But briefly, in 1762 Catherine the Great was a German princess who found herself czarina of the Russian Empire – another great story – especially the part where she might have murdered her husband to get the role and the Russian people were O.K. with that. Catherine noticed that a huge portion of southern Russia was unoccupied, unproductive and paying absolutely no taxes. She understood that it was good farmland and she knew where good, honest, hard-working farmers could be found. Actually, it wasn’t in Germany.
There was no Germany. Did you know that? No nation called Germany existed until January 18,
1871 after Otto von Bismarck had put all the pieces together. There
were people who spoke the German language and were consider Germanic but they
came from places like Hesse, Baveria, Prussia, Swabia, etc. etc. Germans who
came directly to Sutton from Germany often identified their place of birth in
the census as one of these city-states. My favorite census enumerator’s “best
guess” is that several people in Sutton are listed as being from Dam State.
That should be Darnstadt, a city and region in today’s western Germany. There
was no Germany until 1871. The nation of Germany has been around as long as the
town of Sutton. But I digress.
|This immigrant trunk belonged Heinrich Griess (or Gries as|
spelled on the trunk.) The trunk is marked "No. 1" implying
multiple trunks - he had a large family and was "a man of
substantial resources." The trunk is on display at the Sutton
Catherine invited Germans to come to Russia to live. She established a set of generous conditions allowing the settlers to their own villages, language, churches, etc. living in little pieces of home pretty much to themselves.
Conditions in Central Europe were horrendous. These ancestors of Suttonites were in the midst of on-going wars between the French and the various Germanic states, then Napoleon stirred things up – ugly. Accepting Catherine’s invitation made sense. Many packed up and moved.
The first migrants settled in the Volga River Valley – hundreds of villages. Later another wave settled near Odessa in hundreds more villages.
Advance the clock about one hundred years and a couple of Czars to Alexander II who began to back off of those generous conditions (long story, see Jim’s book.) In 1871 the Germans learned they were to become Russianized – no more German language, churches, villages – now Russian. But, they had ten years to adapt or leave.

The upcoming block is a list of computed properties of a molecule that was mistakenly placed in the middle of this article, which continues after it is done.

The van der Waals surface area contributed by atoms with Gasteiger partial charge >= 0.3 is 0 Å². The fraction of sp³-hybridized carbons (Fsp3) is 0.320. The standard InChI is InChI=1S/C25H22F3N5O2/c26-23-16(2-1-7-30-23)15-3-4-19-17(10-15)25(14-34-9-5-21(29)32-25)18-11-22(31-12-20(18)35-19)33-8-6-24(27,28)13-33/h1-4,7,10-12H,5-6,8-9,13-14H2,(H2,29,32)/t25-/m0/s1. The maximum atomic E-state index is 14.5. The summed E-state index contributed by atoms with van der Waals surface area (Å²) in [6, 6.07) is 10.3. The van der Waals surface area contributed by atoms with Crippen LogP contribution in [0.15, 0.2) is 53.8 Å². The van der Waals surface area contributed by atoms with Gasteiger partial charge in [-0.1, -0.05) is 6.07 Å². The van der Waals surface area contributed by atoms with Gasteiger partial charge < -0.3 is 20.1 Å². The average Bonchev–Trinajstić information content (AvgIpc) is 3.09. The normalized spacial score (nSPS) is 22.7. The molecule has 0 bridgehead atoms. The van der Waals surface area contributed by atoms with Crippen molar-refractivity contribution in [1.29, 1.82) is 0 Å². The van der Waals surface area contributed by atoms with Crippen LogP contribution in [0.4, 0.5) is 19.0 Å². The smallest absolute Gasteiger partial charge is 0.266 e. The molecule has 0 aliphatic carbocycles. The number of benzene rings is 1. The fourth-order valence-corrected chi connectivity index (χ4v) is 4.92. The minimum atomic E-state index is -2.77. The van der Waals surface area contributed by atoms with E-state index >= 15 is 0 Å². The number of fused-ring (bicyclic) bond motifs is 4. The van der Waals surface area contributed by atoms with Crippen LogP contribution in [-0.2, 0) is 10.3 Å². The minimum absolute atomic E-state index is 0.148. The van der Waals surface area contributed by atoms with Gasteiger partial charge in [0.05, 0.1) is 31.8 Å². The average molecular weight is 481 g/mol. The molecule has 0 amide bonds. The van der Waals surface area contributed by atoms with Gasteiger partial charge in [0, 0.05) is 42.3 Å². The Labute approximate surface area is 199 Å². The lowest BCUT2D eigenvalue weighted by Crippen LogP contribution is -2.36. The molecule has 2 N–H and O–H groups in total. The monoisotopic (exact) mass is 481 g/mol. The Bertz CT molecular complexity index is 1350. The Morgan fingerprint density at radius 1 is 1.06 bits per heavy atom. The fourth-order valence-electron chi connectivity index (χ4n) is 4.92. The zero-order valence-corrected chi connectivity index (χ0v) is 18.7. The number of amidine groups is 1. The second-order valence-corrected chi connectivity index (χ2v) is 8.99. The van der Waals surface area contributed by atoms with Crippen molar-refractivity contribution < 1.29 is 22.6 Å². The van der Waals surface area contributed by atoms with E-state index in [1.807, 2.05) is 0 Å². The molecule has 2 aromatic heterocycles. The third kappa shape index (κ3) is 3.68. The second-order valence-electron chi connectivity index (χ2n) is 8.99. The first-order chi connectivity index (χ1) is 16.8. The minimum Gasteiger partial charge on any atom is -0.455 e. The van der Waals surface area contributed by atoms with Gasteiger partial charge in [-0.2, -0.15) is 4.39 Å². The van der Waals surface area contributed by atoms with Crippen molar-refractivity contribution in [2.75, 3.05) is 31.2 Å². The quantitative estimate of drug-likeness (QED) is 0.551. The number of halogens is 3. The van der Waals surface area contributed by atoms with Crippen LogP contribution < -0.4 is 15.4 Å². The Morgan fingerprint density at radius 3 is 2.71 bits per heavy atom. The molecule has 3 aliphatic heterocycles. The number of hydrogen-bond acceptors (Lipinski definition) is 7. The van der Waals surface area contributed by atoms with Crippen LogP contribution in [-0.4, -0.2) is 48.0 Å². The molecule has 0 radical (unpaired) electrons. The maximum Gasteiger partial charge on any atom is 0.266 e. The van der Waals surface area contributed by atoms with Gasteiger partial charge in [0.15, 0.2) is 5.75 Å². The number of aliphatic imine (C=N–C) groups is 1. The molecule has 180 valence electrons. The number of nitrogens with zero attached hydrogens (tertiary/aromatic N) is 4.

Meanwhile, back in American, railroads were laying track across empty plains where a population would certainly be useful. Railroad agents swarmed to Europe with aggressive Madison Avenue-like ad campaigns. Germans, Swedes, Irish, Bohemians and others began a new migration. For the Germans in Russia this was timely, fortuitous and, if they were religious, and they were, it was an answer to prayers.
So to Sutton they came, and to Lincoln, Scottsbluff, Kansas, the Dakotas, Colorado, really all over. Sutton is unusual in that immigrants from both major regions, the Black Sea and Volga area came here. The Sutton arrivals also all came from villages of the Reformed Church. There were also villages of Lutherans, Catholics and Mennonites, some of the latter settled around Henderson, assisted by earlier arrivals in Sutton.
How were the new immigrants accepted? About as you might expect. As a species we do poorly in accepting the New, the Different or the Other.
|The railroads launched an aggressive advertising campaign with posters like this one|
to attract settlers who would ride the trains and ship goods on those new railroads
being constructed across the open prairie.
We can find newspaper references pointing out the industriousness of the “Russians” as they were often called. But there are contrary references.
On one occasion a local paper noted that a group of Russians had arrived by train and spent the night on the depot platform before catching an early morning train west, likely to western Nebraska or Colorado. The comment concluded something to the affect that Sutton already had its share and he was glad to see their backsides heading west in the morning sun.”
Did all the Germans in Russia immigrate to America? They did not. Many stayed and were caught up in world history often with tragic consequences especially during World War II when they were alternatively courted and vilified by the Germans for being Russians and by the Russians for being German. Again, see Jim’s book; it’s complicated but worth sorting out.
The descendants from those Germans from Russia are a significant percentage of Sutton’s population. Add people who are closely related to that group and there aren’t many of us left out. Theirs may be a unique story in the strict sense of the word – one of a kind. Many of the surnames of the Germans from Russia have disappeared, either the folks left or the names “daughtered out” as the genealogists say. Regarding the leaders of that first group in 1873, Grosshans does not appear in the Sutton phone book. There is a representation for Hofmann. But as for Griess, yes there are some in the phone book.